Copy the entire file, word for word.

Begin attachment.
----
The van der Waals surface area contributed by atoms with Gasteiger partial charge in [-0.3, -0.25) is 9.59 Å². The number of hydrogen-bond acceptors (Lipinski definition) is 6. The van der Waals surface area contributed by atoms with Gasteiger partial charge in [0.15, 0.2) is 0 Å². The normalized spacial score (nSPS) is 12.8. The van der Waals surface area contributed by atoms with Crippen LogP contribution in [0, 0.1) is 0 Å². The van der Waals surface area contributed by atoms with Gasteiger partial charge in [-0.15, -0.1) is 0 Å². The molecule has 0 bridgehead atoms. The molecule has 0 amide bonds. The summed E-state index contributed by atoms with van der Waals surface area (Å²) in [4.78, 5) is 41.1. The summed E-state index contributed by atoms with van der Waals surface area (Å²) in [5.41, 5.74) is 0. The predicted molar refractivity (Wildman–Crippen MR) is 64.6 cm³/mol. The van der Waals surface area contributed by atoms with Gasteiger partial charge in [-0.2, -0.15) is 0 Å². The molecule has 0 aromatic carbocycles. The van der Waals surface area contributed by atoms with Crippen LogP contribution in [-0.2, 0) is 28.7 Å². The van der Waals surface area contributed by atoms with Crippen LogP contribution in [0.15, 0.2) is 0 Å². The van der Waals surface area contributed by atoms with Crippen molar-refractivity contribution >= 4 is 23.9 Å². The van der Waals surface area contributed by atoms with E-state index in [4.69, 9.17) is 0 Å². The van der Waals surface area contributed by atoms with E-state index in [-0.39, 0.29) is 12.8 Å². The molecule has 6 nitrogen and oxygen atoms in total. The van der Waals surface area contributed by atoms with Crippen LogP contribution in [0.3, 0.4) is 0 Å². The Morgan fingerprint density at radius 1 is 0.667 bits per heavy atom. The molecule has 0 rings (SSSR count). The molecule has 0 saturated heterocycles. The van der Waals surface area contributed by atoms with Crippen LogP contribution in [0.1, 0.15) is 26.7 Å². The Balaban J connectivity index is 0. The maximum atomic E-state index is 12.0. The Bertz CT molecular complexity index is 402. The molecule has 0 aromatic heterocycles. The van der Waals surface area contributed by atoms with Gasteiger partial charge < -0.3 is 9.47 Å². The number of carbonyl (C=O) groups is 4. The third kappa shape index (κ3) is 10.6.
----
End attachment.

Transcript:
The van der Waals surface area contributed by atoms with Gasteiger partial charge in [-0.3, -0.25) is 9.59 Å². The number of hydrogen-bond acceptors (Lipinski definition) is 6. The van der Waals surface area contributed by atoms with Gasteiger partial charge in [0.15, 0.2) is 0 Å². The normalized spacial score (nSPS) is 12.8. The van der Waals surface area contributed by atoms with Crippen LogP contribution in [0, 0.1) is 0 Å². The van der Waals surface area contributed by atoms with Gasteiger partial charge in [-0.15, -0.1) is 0 Å². The molecule has 0 bridgehead atoms. The molecule has 0 amide bonds. The summed E-state index contributed by atoms with van der Waals surface area (Å²) in [4.78, 5) is 41.1. The summed E-state index contributed by atoms with van der Waals surface area (Å²) in [5.41, 5.74) is 0. The predicted molar refractivity (Wildman–Crippen MR) is 64.6 cm³/mol. The van der Waals surface area contributed by atoms with Gasteiger partial charge in [-0.2, -0.15) is 0 Å². The molecule has 0 aromatic carbocycles. The van der Waals surface area contributed by atoms with Crippen LogP contribution in [-0.2, 0) is 28.7 Å². The van der Waals surface area contributed by atoms with Crippen LogP contribution in [0.15, 0.2) is 0 Å². The van der Waals surface area contributed by atoms with Crippen molar-refractivity contribution >= 4 is 23.9 Å². The van der Waals surface area contributed by atoms with E-state index in [4.69, 9.17) is 0 Å². The van der Waals surface area contributed by atoms with E-state index in [-0.39, 0.29) is 12.8 Å². The molecule has 6 nitrogen and oxygen atoms in total. The van der Waals surface area contributed by atoms with Crippen LogP contribution in [0.3, 0.4) is 0 Å². The Morgan fingerprint density at radius 1 is 0.667 bits per heavy atom. The molecule has 0 rings (SSSR count). The molecule has 0 saturated heterocycles. The van der Waals surface area contributed by atoms with Crippen LogP contribution in [0.1, 0.15) is 26.7 Å². The Balaban J connectivity index is 0. The maximum atomic E-state index is 12.0. The Bertz CT molecular complexity index is 402. The molecule has 0 aromatic heterocycles. The van der Waals surface area contributed by atoms with Gasteiger partial charge < -0.3 is 9.47 Å². The number of carbonyl (C=O) groups is 4. The third kappa shape index (κ3) is 10.6.